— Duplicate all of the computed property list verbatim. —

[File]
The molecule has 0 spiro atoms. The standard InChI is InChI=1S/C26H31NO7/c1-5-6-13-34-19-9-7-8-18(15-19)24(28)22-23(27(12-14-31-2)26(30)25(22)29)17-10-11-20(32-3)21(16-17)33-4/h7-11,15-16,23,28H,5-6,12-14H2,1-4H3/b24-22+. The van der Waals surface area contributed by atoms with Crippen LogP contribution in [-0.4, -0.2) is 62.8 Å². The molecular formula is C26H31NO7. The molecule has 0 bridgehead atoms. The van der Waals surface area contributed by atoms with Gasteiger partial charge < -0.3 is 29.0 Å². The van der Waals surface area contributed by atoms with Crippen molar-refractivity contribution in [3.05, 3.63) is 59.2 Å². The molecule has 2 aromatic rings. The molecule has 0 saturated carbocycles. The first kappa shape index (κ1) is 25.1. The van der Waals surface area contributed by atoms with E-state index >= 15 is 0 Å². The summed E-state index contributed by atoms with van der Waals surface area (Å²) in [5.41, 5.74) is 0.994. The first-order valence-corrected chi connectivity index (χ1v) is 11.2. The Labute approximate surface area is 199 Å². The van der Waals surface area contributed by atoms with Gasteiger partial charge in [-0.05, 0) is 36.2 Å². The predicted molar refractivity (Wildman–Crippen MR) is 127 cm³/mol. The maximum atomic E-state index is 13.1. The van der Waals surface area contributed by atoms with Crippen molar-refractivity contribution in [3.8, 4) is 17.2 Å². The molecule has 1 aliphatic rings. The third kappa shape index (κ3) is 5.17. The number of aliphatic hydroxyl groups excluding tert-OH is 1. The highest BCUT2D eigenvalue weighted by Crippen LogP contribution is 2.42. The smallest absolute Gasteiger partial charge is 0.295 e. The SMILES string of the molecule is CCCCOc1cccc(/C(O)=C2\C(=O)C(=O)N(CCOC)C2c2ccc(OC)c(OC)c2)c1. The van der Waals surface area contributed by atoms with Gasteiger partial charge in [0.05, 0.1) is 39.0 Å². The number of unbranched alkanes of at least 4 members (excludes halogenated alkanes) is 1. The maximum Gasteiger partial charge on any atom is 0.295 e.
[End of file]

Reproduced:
The molecule has 0 spiro atoms. The standard InChI is InChI=1S/C26H31NO7/c1-5-6-13-34-19-9-7-8-18(15-19)24(28)22-23(27(12-14-31-2)26(30)25(22)29)17-10-11-20(32-3)21(16-17)33-4/h7-11,15-16,23,28H,5-6,12-14H2,1-4H3/b24-22+. The van der Waals surface area contributed by atoms with Crippen LogP contribution in [-0.4, -0.2) is 62.8 Å². The molecular formula is C26H31NO7. The molecule has 0 bridgehead atoms. The van der Waals surface area contributed by atoms with Gasteiger partial charge < -0.3 is 29.0 Å². The van der Waals surface area contributed by atoms with Crippen molar-refractivity contribution in [3.05, 3.63) is 59.2 Å². The molecule has 2 aromatic rings. The molecule has 0 saturated carbocycles. The first kappa shape index (κ1) is 25.1. The van der Waals surface area contributed by atoms with E-state index >= 15 is 0 Å². The summed E-state index contributed by atoms with van der Waals surface area (Å²) in [5.41, 5.74) is 0.994. The first-order valence-corrected chi connectivity index (χ1v) is 11.2. The Labute approximate surface area is 199 Å². The van der Waals surface area contributed by atoms with Gasteiger partial charge in [-0.05, 0) is 36.2 Å². The predicted molar refractivity (Wildman–Crippen MR) is 127 cm³/mol. The maximum atomic E-state index is 13.1. The van der Waals surface area contributed by atoms with Crippen molar-refractivity contribution in [3.8, 4) is 17.2 Å². The molecule has 1 aliphatic rings. The third kappa shape index (κ3) is 5.17. The number of aliphatic hydroxyl groups excluding tert-OH is 1. The highest BCUT2D eigenvalue weighted by Crippen LogP contribution is 2.42. The smallest absolute Gasteiger partial charge is 0.295 e. The SMILES string of the molecule is CCCCOc1cccc(/C(O)=C2\C(=O)C(=O)N(CCOC)C2c2ccc(OC)c(OC)c2)c1. The van der Waals surface area contributed by atoms with Gasteiger partial charge in [0.05, 0.1) is 39.0 Å². The number of unbranched alkanes of at least 4 members (excludes halogenated alkanes) is 1. The maximum Gasteiger partial charge on any atom is 0.295 e.